A WOLF IN DOG'S CLOTHING?
DOG A TRUE PACK ANIMAL?
WHAT DOGS REALLY NEED
THE HUMAN-CANINE BOND
STRESS & COMPULSIVE
KONG STUFFING RECIPES
QUOTES & TESTIMONIALS
commonly occurs in response to psychological or emotional stress,
and typically involves behaviours that are performed repetitively,
excessively, or out of normal context. Studies in humans and domestic
animals have shown that compulsive, repetitive behaviour decreases
heart rate ~ in other words, compulsive, repetitive behaviour serves
a de-stressing function. Essentially, compulsive behaviours are
coping strategies. Many dogs display compulsive behaviour when under
the influence of frustration, anxiety or conflict, particularly
Compulsive behaviours include excessive appetitive
activities such as drinking and eating (food as well as non-food
items), other oral activities such as chewing, licking and sucking,
locomotor activities such as rooting, kneading, scratching, humping
(i.e. pelvic thrusting), digging, shredding, pacing, fence-running,
whirling, tail-chasing, and vocal activities such as rhythmic barking
Compulsive behaviour most frequently occurs in
dogs that are excessively confined, deprived of adequate mental
stimulation, physical exercise and attention, or are exposed to
a conflict-dense environment. Compulsive behaviour also appears
in highly excitable or nervous dogs where no apparent stress triggers
can be identified, suggesting a possible underlying genetic predisposition.
Compulsive behaviour most often occurs when a dog's
course of action is blocked, during major social transitions such
as greetings and departures, or when two opposing emotions or behaviours
are evoked at the same time.
Digging is a normal
canine behaviour that is under the influence of the ‘seeking
system’ in the dog’s brain. The seeking system is linked
to the dog’s prey drive (seeking food) and social drive (seeking
interaction, stimulation, etc).
Just like any other form of compulsive behaviour, digging in itself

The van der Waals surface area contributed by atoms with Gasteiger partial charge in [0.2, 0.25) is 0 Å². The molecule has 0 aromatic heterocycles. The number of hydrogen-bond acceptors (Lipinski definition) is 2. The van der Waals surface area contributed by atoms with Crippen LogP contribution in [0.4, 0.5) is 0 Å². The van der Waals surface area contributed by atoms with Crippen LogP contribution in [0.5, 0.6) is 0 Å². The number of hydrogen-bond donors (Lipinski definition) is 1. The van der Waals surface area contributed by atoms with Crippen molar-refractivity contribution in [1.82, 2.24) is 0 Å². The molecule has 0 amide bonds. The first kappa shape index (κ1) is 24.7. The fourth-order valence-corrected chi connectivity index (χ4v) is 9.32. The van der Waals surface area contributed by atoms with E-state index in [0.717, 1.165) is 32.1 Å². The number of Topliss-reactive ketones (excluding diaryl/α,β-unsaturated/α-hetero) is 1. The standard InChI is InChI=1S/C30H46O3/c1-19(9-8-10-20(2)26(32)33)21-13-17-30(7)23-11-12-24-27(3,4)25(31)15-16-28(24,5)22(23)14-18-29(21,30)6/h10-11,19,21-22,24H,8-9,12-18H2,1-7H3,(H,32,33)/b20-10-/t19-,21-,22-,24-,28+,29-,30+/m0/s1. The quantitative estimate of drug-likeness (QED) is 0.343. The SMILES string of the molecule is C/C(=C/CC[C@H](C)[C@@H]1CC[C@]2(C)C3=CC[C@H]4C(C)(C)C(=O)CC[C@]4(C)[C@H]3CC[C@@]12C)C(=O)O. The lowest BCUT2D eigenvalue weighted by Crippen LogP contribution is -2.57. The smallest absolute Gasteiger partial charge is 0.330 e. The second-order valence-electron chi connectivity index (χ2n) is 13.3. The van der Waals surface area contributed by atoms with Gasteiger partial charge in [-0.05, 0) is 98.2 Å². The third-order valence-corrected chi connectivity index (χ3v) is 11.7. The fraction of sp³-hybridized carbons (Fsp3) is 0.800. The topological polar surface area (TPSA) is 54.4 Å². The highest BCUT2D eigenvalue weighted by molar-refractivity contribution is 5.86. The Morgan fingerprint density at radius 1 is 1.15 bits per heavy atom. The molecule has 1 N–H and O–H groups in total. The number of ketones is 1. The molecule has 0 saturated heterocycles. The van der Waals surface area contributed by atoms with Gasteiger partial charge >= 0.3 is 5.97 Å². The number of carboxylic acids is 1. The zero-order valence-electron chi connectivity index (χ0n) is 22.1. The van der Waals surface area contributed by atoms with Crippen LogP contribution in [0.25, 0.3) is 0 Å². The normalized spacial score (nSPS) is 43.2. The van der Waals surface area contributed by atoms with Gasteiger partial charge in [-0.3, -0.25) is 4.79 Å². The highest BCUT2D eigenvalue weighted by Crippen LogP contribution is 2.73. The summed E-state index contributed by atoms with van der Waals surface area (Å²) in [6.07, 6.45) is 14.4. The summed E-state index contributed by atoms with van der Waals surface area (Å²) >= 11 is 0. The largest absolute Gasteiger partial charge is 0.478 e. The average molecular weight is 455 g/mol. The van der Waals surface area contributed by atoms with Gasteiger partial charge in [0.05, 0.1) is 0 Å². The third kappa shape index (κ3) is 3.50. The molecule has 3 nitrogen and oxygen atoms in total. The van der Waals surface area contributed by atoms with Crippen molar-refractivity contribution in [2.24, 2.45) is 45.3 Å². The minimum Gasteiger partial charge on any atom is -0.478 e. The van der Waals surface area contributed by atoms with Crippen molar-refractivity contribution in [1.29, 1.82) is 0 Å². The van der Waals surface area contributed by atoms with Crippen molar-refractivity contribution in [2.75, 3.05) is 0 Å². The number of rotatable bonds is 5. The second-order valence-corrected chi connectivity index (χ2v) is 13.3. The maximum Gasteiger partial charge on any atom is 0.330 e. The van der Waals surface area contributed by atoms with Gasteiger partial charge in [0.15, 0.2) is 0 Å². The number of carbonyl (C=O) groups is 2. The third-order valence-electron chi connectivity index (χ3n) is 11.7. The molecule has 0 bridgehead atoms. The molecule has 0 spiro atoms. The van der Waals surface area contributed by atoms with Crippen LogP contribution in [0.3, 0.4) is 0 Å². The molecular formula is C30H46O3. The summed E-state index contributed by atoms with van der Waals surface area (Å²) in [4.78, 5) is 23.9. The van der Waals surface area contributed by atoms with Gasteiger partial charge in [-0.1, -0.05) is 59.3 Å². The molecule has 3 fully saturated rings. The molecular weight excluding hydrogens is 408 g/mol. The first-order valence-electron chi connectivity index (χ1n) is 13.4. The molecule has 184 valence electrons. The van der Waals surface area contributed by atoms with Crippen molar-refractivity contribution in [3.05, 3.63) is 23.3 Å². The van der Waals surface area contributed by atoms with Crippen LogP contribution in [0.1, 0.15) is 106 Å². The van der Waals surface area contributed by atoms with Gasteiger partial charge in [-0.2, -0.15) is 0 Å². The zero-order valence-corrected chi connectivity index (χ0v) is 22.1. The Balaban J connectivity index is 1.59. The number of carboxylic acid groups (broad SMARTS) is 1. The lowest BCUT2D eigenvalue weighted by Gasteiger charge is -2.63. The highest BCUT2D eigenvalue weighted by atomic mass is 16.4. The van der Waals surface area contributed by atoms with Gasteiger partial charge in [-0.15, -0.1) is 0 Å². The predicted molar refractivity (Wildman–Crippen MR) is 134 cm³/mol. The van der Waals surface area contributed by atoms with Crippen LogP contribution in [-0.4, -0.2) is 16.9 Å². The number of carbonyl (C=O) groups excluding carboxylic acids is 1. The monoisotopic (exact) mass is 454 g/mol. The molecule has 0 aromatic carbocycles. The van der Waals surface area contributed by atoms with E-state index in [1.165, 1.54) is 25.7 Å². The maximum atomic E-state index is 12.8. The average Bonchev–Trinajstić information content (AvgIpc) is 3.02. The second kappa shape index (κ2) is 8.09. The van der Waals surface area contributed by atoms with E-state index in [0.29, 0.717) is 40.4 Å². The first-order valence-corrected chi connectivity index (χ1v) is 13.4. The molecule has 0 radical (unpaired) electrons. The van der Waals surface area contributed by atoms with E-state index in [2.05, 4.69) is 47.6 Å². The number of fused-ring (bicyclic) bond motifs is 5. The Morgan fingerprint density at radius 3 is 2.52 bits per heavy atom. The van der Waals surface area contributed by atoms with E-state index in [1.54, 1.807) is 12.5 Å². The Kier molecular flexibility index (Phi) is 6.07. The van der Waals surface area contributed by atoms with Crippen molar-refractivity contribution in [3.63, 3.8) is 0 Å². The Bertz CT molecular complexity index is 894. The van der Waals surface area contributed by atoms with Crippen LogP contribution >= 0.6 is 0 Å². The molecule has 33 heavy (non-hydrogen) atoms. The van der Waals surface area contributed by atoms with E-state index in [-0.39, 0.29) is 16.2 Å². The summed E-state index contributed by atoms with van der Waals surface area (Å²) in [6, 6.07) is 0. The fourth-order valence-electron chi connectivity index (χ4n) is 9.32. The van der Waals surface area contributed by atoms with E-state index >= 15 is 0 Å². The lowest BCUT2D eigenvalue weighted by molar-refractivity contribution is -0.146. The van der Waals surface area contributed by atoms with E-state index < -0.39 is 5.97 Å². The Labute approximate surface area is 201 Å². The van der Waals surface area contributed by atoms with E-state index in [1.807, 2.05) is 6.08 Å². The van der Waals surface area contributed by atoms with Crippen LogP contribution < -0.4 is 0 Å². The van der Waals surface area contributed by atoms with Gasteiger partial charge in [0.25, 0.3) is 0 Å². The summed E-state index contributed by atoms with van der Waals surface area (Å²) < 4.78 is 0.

is self-rewarding ~ dogs like to dig because the repetitive movement
of the digging action causes the release of various stress-reducing
brain chemicals that allow the dog to feel better.
The digging of carpets and floors is an example of digging as a
compulsive behaviour. It is out of context, never concluding in
the unearthing of buried food, escape, or the comfort of a cool,
earthy pit to lie in on a hot day, but rather it displaces the dog’s
feelings of anxiety and frustraion (perhaps on having its efforts
to leave the house with the owner blocked) with the intrinsic ‘feel-good’
factor of the digging action itself.
Active-submission behaviour such as jumping
up, pawing, licking, urination upon greeting and various contact-seeking
excesses (e.g. mouthing) are often subject to considerable corrective
or control efforts ~ efforts that aim to prevent or suppress their
expression. Continually ignoring, blocking or punishing active-submission
behaviours without providing the dog with a suitably rewarding
alternative (i.e. using the leadership and affection dimensions
of the human-canine bond) increases social conflict between dog
and owner and introduces significant frustration, thereby providing
the ideal conditions for the development of compulsive behaviour
in these susceptible, active-submissive type dogs.
Compulsive behaviours are often misinterpreted,
for example, a dog that humps the legs of family members and guests
during greetings and departures is neither dominant nor amorous,
but rather it has either found an enjoyable way to displace the
anxiety or channel the excitement that it experiences during these
major social transitions. The humping behaviour, liberated from
the sexual system, serves to substitute the anxiety or channel
the excitement with a form of controllable self-gratification
~ a behaviour that often resists interruption, and in some cases
evokes an aggressive response upon attempts to stop or correct
the dog. Many of the 'problem' dogs that I work with are active-submissive
types that have been wrongly labelled by others as being dominant
or 'trying to be the pack leader' because they display behaviours
such as persistent jumping up, mouthing and humping.
If a dog’s compulsive behaviour
is non-injurious and enables it to successfully handle a stressful
situation, it is debatable whether the behaviour in question should
be labelled as abnormal, however, it should still be taken as a
sign that the dog is under stress and would otherwise not be coping.
Providing nervous dogs with a satisfying alternative during potentially
stressful situations is a primary way of preventing the development
of unhealthy compulsive behaviour.
A large marrowbone or stuffed Kong
provides the ideal satisfying, long-lasting activity that can enable
nervous dogs to cope with the social pressure of having visitors
in the home, whilst helping to form a positive association with
the additional, temporary company.
As with any chew toy or consumable, ensure that the dog remains
under your supervision.
Lizi Angel 2007-2018